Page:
Finish your Whole30, all 30 days. (Because you can only know if a program works for you when you follow it, all rules as long as it takes to finish the program).
To explain away your behavior with an "... at least I don't do...", has bigger consequences than you think now.

"A false sense of immunity"

Marshall Goldsmith is an expert in changing behavior and he calls this creating a "false sense of immunity". It gives us an excuse to aim very high with our goals and expectations of ourselves. It justifies doing what we want now (instant gratification) but undermines our motivation to go for what we really want most.
It's like you provide yourself with an unhealthy free pass, which states: "At least I am doing better than most people"... But you should add to that: "... but I am still not going for my full potential."

"At least I don't do..."  sounds innocent enough, but if you want results, to really get into a  lifestyle that will get you to health... it is the quickest way to sabotage that goal.


This is a well-known abbreviation within the Whole30 community. The term: SWYPO. It stands for Sex With Your Pants On. The whole idea is that many people adopting a paleo lifestyle, lose themselves and their health goal amongst the array of paleo treats they can make. On the Internet, a lot of very creative people who are handy in the kitchen made recipes for junk food, but with paleo-approved ingredients. Cake, muffins, pop tarts, cookies, Twix bars... So strictly speaking these 'foods' are paleo, even though they go against the whole spirit of the paleo movement.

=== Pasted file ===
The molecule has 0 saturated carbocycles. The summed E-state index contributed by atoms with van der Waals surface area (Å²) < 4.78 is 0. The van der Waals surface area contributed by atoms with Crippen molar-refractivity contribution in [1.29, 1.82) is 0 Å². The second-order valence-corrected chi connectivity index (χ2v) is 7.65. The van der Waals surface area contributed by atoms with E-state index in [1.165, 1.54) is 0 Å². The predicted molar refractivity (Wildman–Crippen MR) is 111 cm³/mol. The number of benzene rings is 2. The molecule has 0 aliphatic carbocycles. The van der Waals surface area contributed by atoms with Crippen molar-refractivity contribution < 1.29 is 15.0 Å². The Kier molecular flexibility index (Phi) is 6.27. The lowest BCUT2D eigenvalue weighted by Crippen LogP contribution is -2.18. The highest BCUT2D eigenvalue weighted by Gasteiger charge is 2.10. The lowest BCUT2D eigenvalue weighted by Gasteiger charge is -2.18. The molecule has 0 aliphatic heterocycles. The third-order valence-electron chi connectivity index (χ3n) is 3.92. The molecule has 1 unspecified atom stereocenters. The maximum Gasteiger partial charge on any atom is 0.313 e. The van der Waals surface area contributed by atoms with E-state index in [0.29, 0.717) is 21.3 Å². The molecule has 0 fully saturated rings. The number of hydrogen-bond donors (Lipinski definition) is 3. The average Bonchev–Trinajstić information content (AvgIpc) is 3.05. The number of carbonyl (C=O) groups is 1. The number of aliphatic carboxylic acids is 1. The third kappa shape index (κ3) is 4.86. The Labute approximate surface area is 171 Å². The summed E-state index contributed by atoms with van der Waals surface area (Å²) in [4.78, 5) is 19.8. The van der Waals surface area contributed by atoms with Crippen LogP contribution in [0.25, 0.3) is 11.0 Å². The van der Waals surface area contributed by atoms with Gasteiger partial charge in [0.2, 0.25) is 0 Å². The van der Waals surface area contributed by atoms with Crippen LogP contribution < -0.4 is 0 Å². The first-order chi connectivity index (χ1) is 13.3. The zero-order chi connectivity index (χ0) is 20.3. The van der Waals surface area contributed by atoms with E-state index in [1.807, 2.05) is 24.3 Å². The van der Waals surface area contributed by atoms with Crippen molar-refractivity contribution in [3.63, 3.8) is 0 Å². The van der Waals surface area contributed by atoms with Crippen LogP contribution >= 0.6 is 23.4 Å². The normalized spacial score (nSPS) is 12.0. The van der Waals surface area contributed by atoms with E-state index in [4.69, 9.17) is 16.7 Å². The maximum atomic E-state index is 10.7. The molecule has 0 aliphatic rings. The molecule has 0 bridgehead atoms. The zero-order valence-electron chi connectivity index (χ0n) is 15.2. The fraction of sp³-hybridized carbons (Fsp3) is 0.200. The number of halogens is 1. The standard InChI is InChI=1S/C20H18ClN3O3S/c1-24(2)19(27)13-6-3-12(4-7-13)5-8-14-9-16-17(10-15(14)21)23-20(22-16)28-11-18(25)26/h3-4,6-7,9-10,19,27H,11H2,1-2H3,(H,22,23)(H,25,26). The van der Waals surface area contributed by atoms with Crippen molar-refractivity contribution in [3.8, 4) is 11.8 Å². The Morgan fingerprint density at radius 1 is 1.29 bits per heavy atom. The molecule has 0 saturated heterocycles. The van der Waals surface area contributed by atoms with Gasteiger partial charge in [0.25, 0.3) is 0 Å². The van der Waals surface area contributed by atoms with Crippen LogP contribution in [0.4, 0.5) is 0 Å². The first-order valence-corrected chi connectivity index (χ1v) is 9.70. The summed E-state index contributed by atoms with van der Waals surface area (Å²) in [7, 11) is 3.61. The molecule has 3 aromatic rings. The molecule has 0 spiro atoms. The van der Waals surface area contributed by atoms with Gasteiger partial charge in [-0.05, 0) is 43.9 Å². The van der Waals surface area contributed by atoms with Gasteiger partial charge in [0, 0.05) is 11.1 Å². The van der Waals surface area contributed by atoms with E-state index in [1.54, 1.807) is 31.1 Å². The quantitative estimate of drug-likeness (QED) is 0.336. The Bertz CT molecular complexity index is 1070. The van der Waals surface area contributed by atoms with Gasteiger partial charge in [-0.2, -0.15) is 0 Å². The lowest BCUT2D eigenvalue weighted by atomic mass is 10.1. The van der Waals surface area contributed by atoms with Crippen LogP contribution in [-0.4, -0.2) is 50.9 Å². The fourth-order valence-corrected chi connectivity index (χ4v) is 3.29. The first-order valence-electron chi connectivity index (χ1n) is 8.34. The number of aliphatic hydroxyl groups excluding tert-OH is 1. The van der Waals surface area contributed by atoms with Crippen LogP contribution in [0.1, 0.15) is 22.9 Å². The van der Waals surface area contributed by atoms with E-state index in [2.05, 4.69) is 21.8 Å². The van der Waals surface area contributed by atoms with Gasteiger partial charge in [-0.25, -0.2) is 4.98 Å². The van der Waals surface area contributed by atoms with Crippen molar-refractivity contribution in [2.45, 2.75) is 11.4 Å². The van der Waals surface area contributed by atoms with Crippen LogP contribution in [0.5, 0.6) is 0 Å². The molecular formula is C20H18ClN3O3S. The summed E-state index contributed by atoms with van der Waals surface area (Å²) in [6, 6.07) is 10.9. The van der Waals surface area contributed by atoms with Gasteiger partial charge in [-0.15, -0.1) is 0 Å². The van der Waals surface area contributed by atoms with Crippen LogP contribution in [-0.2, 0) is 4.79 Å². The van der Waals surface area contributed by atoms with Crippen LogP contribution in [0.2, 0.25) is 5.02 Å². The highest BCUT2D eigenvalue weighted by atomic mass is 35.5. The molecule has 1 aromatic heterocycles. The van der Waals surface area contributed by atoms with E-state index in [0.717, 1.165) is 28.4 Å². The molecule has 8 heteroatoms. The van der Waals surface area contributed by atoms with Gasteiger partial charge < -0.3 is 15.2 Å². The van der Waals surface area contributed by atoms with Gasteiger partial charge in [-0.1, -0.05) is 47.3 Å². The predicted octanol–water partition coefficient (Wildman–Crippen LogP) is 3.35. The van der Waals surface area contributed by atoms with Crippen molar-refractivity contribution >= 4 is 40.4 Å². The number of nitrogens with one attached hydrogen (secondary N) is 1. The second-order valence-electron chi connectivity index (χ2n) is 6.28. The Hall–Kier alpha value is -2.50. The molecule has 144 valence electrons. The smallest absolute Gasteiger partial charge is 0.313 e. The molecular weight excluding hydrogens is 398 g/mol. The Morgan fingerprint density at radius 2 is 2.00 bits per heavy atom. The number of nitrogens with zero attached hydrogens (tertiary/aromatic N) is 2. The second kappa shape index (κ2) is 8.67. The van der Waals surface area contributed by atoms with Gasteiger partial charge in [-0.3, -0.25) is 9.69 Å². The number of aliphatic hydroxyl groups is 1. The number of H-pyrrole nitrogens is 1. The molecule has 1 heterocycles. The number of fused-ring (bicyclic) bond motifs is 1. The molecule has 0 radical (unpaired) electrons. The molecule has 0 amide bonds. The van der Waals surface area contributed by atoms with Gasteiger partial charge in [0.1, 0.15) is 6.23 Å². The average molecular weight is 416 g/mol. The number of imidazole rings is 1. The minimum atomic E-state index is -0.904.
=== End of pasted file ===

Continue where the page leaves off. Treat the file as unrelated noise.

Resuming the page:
Bottom line: for your health it doesn't make a lot of difference whether you eat a real Twix bar or a paleo Twix bar. Chances are that because you think the paleo version is 'less harmful', 'innocent' or 'a healthier choice', you will treat yourself more often to one of those. That will remove you further and further from your goal.
And those 'healthier' alternatives are sometimes quite good, but not as good as the real thing. Just like sex, while keeping your pants on SWYPO!

Paleo sweets & treats

Naomi was the first of us who did a Whole30, in a small group. That group skipped the SWYPO-part of the Whole30 rule book and fully engaged in the paleo treats. One cake after another was baked and shared in the Facebook group (and IRL). At the end evaluation, none of them reached their goals, except Naomi who stopped the SWYPO in week 2. A lot of participants had high body fat percentages and weight than before their Whole30. Who wants to bet they said to each other: "At least we didn't eat unhealthy cake!"?